Jesus chastises us for the brazen attempt to goad Him into justifying discrimination.
“Oh no you didn’t” just try to get God to justify your prejudices against God’s own children!  
That is arrogant and presumptuous. 

This is a tried and worn path for far too many people.
People want to invoke God and Jesus to justify prejudice
From this lesson, I doubt God would approve.

Everyone suffers and everyone faces challenges.
Our response to that suffering determines our humanity.
You may not have experienced flood, cancer, addiction, bigotry or neighborhood violence.
This does not make you better than our neighbors;
These should remind you that we are not in control because God is.
Instead, these challenges are reminders to share our love and compassion with them. (Luke 6:27-31) 

Further, there is no need to denounce others,
when our own life needs tending.
Just because you personally may not have felt injustice in this world,
does not mean it is an illusion to others that have.
To say otherwise is arrogant presumption about our neighbors, good people in our community.
I doubt God approves since we are commanded “to love God and neighbor” (Matthew 22).
Not to mention too easily, we could be on the cutting side of the prejudice.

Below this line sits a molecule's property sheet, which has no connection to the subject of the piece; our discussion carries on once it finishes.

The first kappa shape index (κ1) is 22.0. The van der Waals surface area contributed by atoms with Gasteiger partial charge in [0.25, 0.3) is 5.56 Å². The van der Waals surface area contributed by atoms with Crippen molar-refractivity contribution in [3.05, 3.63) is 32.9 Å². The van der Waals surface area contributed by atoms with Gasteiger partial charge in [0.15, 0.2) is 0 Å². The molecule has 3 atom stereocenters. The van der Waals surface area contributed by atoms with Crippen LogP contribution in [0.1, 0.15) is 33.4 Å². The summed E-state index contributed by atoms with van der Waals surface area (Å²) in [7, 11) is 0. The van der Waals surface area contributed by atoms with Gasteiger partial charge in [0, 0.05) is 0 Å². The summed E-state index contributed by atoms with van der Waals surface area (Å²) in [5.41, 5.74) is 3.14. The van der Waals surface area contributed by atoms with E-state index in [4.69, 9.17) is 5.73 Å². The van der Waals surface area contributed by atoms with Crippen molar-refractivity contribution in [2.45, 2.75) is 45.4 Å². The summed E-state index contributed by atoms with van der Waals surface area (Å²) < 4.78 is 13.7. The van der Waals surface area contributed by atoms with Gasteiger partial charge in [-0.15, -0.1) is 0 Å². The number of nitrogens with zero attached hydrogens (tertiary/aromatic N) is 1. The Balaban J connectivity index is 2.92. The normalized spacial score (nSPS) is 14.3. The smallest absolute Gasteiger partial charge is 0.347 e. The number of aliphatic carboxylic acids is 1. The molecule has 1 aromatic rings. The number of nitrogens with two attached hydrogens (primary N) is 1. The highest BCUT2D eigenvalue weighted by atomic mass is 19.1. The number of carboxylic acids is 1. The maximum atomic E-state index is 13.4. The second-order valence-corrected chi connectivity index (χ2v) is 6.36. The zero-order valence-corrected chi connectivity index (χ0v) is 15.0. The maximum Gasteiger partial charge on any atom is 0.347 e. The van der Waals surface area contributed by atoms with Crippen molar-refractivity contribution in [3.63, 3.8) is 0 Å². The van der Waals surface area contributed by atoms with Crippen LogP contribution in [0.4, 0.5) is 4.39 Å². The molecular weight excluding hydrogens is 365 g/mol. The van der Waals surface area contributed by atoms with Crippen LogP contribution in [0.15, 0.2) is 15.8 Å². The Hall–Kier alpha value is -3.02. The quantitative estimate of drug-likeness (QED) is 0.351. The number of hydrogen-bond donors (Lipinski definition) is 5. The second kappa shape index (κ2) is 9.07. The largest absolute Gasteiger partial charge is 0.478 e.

We are all God’s children and beloved.  
To cast a net of prejudices is to cast doubt upon God and deny God’s children.
Did the Romans give that authority? The Governor? The President? Or Church?
No person can give that authority and God certainly has not either
because we are commanded “to love God and neighbor.”
Why would God command us to have compassion and also tell us to ignore it?

Thus, Jesus challenges people to change your attitudes
unless you want to fall victim to the personal crime of arrogance and prejudice.
If you think such arrogance of God’s people will be rewarded,
Jesus reminds us of a rude awakening waiting.

There is so much more in today’s lesson. So, we pivot. 


Ever have a doctor say something like
“you could stand to lose some weight…”
or “it might be time to look at your diet…”?

Ever then “decide” maybe I should eat better,
go to the gym,  
or just be a better person